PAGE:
He next turns to a discussion of Papias (who we know only through citations in Eusebius). He will return to examine in detail Papias’ view of the Gospels in chs. 9 and 16. For his purposes here, he establishes the importance of eyewitness testimony in that it was considered “the best practice of historians” (27) to be most reliant upon eyewitness testimony in constructing a history.

The next several chapters (chs. 3-5) (more…)

1 John 1:1 – We declare to you what was from the beginning, what we have heard, what we have seen with our eyes, what we have looked at and touched with our hands, concerning the word of life—

The above translation of 1 John 1:1 comes from the NRSV and is fairly typical of modern translations (the NIV, NASB, NET, ESV, NKJV, TNIV, and KJV all reflect the same translational technique). My issue here is the translation of the four Greek Verbs: ακουω, οραω, θεαομαι  and, ψηλαφω.What the vast majority of modern translations miss is the difference in form between the first two verbs, ακουω (‘to hear’) and οραω (‘to see’) and the second two verbs, θεαομαι (‘to see’) and ψηλαφω (‘to touch’). 

The complete Greek text is as follows:

Ο ἦν ἀπ᾿ ἀρχῆς, ὃ ἀκηκόαμεν, ὃ ἑωράκαμεν τοῖς ὀφθαλμοῖς ἡμῶν, ὃ ἐθεασάμεθα καὶ αἱ χεῖρες ἡμῶν ἐψηλάφησαν περὶ τοῦ λόγου τῆς ζωῆς _

The first two verbs (ακουω, οραω) are in the perfect verb form. The perfect verb form in Greek is typically described as ‘a past action with present significance.’ Prefective verb forms are rare and very often emphatic or at least a “deliberate choice on the part of the writer” (Wallace 573). Moulton goes so far as to call the perfect “the most important, exegetically of all the Greek tenses (Moulton, 140). The second two verbs (θεαομαι, ψηλαφω) are aorist verbs. An aorist verb form is typically described as a ‘past action.’ It is a ‘snap-shot’ kind of verb describing an action that happened in past time without reference to present significance (see Wallace, 554-65). Contra to perfect verb forms, aorist verb forms do not emphasize any present significance of the past action. 

While many commentators claim that the shift in verbs from perfect to aorist in 1 John 1:1 is of no significance (cf. Marshall, 101, n.8 and Brown 160 and the literature cited there) I am inclined to see significance here. The elder seems to be very aware of his varied use of Greek tenses. For example (more…)

I am trying to spend more time reflecting on the sermons that are proclaimed to us each Sunday. I love the preaching at our church but too often by the time it’s Tuesday I can’t even remember what the sermon was on. So I think I am going to begin reflecting on the our church sermons as an occasional series on this blog. 

Today’s sermon was on the various metaphors for discipleship: salt and light (Matt. 5), fishers of men (Matt 4:19/Mk 1:17) but most significantly the true vine and branches (John 15). As John 15 was read in the sermon today I couldn’t help but notice the prevalence of the word ‘remain’ (μενω). This is possibly because I was trying to follow along in my Greek New Testament and I at least knew the word μενω. But it could also be because of the 118 uses of the word μενω in the NT by far the most occurrences are in John, 40 in fact. Of those 40 occurrences in John, 11 are in chapter 15 alone, that means a over 9% of all the uses of μενω in the NT are in this chapter alone!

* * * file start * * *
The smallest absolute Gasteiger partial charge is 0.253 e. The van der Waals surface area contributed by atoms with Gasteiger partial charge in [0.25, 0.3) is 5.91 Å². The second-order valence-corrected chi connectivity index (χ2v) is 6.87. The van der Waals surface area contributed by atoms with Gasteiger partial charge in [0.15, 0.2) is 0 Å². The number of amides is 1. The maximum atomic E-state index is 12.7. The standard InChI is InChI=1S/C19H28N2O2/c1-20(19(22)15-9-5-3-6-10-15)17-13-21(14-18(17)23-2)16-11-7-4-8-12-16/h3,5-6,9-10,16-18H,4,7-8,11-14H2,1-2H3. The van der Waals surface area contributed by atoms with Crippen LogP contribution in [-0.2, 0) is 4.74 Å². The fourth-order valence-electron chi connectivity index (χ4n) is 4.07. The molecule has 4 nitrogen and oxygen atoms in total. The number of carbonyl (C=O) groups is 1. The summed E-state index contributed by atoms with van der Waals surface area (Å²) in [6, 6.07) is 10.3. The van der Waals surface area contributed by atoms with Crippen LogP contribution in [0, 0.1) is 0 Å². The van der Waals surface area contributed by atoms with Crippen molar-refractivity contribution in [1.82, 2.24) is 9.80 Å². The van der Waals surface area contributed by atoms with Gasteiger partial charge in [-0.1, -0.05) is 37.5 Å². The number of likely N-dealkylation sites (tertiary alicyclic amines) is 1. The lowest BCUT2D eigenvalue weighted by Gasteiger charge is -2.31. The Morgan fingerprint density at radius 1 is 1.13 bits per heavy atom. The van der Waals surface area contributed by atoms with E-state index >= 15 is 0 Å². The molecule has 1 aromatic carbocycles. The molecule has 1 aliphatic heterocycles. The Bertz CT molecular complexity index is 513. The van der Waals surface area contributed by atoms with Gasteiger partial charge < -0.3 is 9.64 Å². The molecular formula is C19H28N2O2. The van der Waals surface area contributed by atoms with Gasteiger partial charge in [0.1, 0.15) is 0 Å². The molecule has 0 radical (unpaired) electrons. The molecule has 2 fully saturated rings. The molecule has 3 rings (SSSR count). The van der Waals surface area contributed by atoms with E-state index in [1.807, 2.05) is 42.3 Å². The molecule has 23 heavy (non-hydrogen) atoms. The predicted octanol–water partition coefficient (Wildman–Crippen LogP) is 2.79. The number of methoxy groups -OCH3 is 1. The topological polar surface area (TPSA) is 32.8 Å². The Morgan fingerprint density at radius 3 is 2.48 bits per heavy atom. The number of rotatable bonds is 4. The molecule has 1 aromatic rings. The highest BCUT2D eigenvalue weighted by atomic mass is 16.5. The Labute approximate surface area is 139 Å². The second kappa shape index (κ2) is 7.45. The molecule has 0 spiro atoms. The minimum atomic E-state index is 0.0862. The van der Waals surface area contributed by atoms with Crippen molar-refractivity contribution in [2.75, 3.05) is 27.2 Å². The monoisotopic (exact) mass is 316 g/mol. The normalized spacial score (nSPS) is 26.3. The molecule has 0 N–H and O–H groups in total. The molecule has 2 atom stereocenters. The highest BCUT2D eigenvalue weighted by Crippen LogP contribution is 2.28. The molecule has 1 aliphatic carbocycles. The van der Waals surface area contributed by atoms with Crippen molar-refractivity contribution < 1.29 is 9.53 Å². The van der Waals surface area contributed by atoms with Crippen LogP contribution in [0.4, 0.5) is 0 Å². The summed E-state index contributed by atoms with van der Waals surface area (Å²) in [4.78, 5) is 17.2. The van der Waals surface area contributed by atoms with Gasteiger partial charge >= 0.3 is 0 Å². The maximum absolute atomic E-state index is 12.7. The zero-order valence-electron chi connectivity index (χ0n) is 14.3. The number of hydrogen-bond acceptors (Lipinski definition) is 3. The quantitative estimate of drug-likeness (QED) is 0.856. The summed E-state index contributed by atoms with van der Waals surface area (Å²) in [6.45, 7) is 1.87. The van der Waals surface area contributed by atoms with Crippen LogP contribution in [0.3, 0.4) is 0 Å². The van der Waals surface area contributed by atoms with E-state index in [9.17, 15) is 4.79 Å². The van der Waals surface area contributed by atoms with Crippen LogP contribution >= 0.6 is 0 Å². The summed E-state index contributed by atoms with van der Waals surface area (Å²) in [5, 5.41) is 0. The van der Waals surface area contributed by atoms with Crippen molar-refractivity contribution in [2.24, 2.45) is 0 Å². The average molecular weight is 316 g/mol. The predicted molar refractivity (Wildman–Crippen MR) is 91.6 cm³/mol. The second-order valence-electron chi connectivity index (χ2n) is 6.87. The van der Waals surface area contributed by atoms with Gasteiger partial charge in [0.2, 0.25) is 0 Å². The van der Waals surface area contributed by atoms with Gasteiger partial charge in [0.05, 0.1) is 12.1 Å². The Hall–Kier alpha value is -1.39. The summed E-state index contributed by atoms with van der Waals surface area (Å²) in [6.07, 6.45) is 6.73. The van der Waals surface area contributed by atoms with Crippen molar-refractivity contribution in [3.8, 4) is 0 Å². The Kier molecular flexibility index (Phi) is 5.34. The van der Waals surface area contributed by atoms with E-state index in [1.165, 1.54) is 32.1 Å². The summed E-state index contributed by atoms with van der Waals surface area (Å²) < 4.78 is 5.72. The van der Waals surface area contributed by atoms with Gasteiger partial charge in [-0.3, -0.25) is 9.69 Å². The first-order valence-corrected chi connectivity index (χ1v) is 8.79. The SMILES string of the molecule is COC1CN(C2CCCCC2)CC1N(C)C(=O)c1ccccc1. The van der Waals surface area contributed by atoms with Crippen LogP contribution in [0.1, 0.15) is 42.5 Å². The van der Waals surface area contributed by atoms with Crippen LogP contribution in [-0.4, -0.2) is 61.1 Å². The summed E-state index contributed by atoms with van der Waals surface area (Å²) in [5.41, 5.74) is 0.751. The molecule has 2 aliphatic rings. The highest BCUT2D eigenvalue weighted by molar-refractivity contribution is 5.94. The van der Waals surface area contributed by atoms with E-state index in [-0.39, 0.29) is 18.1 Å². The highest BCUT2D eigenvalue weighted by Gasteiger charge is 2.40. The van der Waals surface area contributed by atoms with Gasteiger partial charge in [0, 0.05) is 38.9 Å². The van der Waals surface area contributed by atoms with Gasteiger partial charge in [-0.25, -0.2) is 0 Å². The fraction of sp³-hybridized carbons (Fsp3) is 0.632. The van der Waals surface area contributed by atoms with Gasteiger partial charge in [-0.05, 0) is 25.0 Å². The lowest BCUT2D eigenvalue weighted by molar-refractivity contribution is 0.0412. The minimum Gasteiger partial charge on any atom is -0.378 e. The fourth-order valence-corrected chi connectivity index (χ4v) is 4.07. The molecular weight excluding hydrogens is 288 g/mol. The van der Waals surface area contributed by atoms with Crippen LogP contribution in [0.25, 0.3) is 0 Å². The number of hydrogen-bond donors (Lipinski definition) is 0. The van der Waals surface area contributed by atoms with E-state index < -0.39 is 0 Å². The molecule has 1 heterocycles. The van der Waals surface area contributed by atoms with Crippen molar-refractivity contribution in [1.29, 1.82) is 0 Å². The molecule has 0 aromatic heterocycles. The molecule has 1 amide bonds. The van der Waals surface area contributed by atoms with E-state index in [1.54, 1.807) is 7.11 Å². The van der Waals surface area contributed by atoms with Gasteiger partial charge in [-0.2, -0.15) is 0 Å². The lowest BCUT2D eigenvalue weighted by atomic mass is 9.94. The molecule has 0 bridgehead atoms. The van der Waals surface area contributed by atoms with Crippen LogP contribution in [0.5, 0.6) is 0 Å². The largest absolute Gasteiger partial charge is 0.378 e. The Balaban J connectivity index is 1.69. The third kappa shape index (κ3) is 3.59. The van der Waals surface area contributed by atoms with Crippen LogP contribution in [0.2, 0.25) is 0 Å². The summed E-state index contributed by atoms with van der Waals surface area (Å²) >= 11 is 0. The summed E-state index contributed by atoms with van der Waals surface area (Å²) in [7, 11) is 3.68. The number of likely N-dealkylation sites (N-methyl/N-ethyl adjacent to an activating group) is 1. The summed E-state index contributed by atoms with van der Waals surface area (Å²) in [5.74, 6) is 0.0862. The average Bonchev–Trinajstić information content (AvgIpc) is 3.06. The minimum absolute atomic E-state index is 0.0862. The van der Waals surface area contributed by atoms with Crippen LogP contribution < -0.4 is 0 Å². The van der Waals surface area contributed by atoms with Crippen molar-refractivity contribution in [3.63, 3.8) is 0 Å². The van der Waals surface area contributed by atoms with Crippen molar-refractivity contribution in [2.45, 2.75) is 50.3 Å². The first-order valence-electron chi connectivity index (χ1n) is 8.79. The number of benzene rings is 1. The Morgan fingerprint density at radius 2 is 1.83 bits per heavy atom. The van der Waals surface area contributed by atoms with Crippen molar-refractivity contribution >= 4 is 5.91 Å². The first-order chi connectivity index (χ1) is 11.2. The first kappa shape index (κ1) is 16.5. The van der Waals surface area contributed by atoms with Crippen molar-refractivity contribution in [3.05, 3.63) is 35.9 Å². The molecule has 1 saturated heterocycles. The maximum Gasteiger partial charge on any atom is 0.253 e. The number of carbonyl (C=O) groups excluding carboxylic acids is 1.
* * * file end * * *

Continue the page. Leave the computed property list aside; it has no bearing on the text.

In John 15 the phrase ‘remain in me’ (μείνατε ἐν ἐμοί – vv. 4, 5, 6, 7) is repeated. The first occurrence is the command to remain in Christ (μείνατε, v. 4) followed by the promise that whoever remains ( μένων) in Christ and Christ in them, will bear much fruit (v. 5). Then we are warned that whoever does not remain (ἐὰν μή τις μένῃ) in Christ will be thrown into the fire (v. 6) because, it is implied, they do not bear fruit. All this is finally capped off with the final promise that whoever remains (ἐὰν μείνητε) in Christ and has His words remain in them also will be granted whatever they ask for (v. 7).

The question that came most readily to mind in this text was: how are we to remain in Christ?

This question is first answered for us. In v. 4 Christ commands us to remain in Him (μείνατε ἐν ἐμοί – imperative use of μενω) even as (κἀγὼ – combination of και and εγω) Christ remains in us. In other words, we are to live in the reality that Christ remains in us! This reality is easy to affirm but difficult to inform our daily living. If we lived our life as if Christ was truly dwelling in us, I really believe we would live much different lives.

The second answer to this question is given in v. 7. There we are told that our prayers will be answered if we remain (μείνητε) in Christ and his Word remains in us (τὰ ῥήματά μου ἐν ὑμῖν μείνῃ). Thus we remain in Christ by letting His word (ρημα – I don’t have time here to go into the difference between ρημα and λογος, perhaps that is worth another post another time) remain in us. 

So as I go about this week, my goal is to remain in Christ by 1) living in the reality that Christ remains in me, and 2) intentionally letting God’s Word remain in my heart. If those two things do not change the way I go about my week, I don’t know what will. These things are worth thinking on.